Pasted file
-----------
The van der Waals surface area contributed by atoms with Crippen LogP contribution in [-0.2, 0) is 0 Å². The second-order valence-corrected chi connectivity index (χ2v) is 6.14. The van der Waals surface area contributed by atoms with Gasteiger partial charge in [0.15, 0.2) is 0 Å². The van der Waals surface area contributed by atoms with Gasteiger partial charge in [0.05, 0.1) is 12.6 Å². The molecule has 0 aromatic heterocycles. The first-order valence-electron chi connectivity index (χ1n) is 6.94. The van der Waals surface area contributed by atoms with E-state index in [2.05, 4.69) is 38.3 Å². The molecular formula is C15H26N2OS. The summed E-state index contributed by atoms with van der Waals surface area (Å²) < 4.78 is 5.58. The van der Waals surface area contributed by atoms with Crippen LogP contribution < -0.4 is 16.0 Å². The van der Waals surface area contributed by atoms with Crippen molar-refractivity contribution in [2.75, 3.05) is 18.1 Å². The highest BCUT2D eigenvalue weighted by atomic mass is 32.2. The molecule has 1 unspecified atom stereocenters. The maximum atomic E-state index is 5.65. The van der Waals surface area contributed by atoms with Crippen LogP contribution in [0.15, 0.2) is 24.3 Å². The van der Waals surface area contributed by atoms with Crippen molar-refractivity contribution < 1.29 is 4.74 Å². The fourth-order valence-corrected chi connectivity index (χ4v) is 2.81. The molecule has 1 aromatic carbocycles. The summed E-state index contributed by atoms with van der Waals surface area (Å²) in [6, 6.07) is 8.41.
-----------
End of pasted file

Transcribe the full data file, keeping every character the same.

The van der Waals surface area contributed by atoms with Crippen LogP contribution in [-0.2, 0) is 0 Å². The second-order valence-corrected chi connectivity index (χ2v) is 6.14. The van der Waals surface area contributed by atoms with Gasteiger partial charge in [0.15, 0.2) is 0 Å². The van der Waals surface area contributed by atoms with Gasteiger partial charge in [0.05, 0.1) is 12.6 Å². The molecule has 0 aromatic heterocycles. The first-order valence-electron chi connectivity index (χ1n) is 6.94. The van der Waals surface area contributed by atoms with E-state index in [2.05, 4.69) is 38.3 Å². The molecular formula is C15H26N2OS. The summed E-state index contributed by atoms with van der Waals surface area (Å²) < 4.78 is 5.58. The van der Waals surface area contributed by atoms with Crippen LogP contribution < -0.4 is 16.0 Å². The van der Waals surface area contributed by atoms with Crippen molar-refractivity contribution in [2.75, 3.05) is 18.1 Å². The highest BCUT2D eigenvalue weighted by atomic mass is 32.2. The molecule has 1 unspecified atom stereocenters. The maximum atomic E-state index is 5.65. The van der Waals surface area contributed by atoms with Crippen LogP contribution in [0.15, 0.2) is 24.3 Å². The van der Waals surface area contributed by atoms with Crippen molar-refractivity contribution < 1.29 is 4.74 Å². The fourth-order valence-corrected chi connectivity index (χ4v) is 2.81. The molecule has 1 aromatic carbocycles. The summed E-state index contributed by atoms with van der Waals surface area (Å²) in [6, 6.07) is 8.41.